253365 A Multifacted Internet Based Cervical Cancer Education Intervention for Young Adults in Ghana, West Africa

Monday, October 31, 2011

Michelle S. Williams, MPH, CHES , Department of Health Behavior, University of Alabama at Birmingham, Columbia, SC
The cervical cancer incidence and mortality rates in Ghana, West Africa are more than twice the global cervical cancer incidence and mortality rates. Cervical cancer screening is widely available in Ghana, yet less than 4% of Ghanaian women obtain a cervical cancer screening during their lifetime. Studies have revealed that awareness of cervical cancer and HPV is extremely in Ghana. Cervical cancer information designed specifically for Ghanaians is currently not available. The purpose of this study was to develop a culturally relevant cervical cancer education intervention targeting young adults in Ghana. Semi-structured interviews (N=220) were conducted to assess Ghanaian women's knowledge and beliefs about cervical cancer and to identify their perceived barriers to screening. Eleven focus groups were conducted with Ghanaian women and men to collect in-depth information about cultural norms that may impact Ghanaian women's cervical cancer screening behaviors and to determine the most appropriate vehicle for delivering cancer information. Analysis of the qualitative data revealed the cultural traditions, normative beliefs, and subjective norms that impact cervical cancer screening behaviors. A multifaceted intervention was developed based on the data that was collected. The components of the intervention include a website, a PowerPoint presentation and presentation manual for community health educators, posters, factsheets, a Youtube channel, and a Facebook page. The design of the intervention was based on Airhihenbuwa's PEN-3 model and Fishbein and Ajzen's Theory of Reasoned Action. This presentation will demonstrate the components of the intervention and highlight the lessons learned during the development of the intervention.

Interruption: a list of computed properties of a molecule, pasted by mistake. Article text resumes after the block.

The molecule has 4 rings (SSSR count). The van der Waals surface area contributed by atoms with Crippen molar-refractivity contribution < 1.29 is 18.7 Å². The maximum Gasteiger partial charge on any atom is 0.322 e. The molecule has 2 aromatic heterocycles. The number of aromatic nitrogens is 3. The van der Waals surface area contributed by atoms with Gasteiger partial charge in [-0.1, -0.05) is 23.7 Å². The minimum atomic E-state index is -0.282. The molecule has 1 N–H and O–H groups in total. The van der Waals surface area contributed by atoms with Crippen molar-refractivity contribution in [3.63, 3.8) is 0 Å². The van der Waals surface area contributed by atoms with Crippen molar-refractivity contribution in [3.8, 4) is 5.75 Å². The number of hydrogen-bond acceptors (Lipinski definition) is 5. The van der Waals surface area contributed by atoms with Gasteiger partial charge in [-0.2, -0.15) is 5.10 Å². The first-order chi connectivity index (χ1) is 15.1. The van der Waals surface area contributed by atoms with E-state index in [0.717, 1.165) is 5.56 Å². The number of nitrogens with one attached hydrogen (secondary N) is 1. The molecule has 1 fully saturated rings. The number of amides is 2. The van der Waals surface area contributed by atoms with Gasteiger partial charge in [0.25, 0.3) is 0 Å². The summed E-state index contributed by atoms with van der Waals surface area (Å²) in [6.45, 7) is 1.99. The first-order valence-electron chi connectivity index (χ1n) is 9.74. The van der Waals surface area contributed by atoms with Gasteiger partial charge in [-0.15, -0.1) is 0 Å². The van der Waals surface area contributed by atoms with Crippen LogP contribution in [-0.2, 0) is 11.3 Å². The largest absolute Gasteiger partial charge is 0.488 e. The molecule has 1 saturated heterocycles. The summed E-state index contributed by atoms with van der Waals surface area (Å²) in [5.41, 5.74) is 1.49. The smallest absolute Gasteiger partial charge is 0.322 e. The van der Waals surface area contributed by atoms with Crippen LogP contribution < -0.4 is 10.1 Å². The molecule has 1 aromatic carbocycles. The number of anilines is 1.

Learning Areas:
Assessment of individual and community needs for health education
Diversity and culture
Planning of health education strategies, interventions, and programs
Public health or related education

Learning Objectives:
1) Identify cultural beliefs that impact some Ghanaian women’s cervical cancer screening behaviors. 2) Discuss how to develop a culturally relevant health education intervention for Ghanaian women and men.

Keywords: Cervical Cancer, Intervention

Presenting author's disclosure statement:

Qualified on the content I am responsible for because: I designed and conducted the research project being discussed in this presentation.
Any relevant financial relationships? No

I agree to comply with the American Public Health Association Conflict of Interest and Commercial Support Guidelines, and to disclose to the participants any off-label or experimental uses of a commercial product or service discussed in my presentation.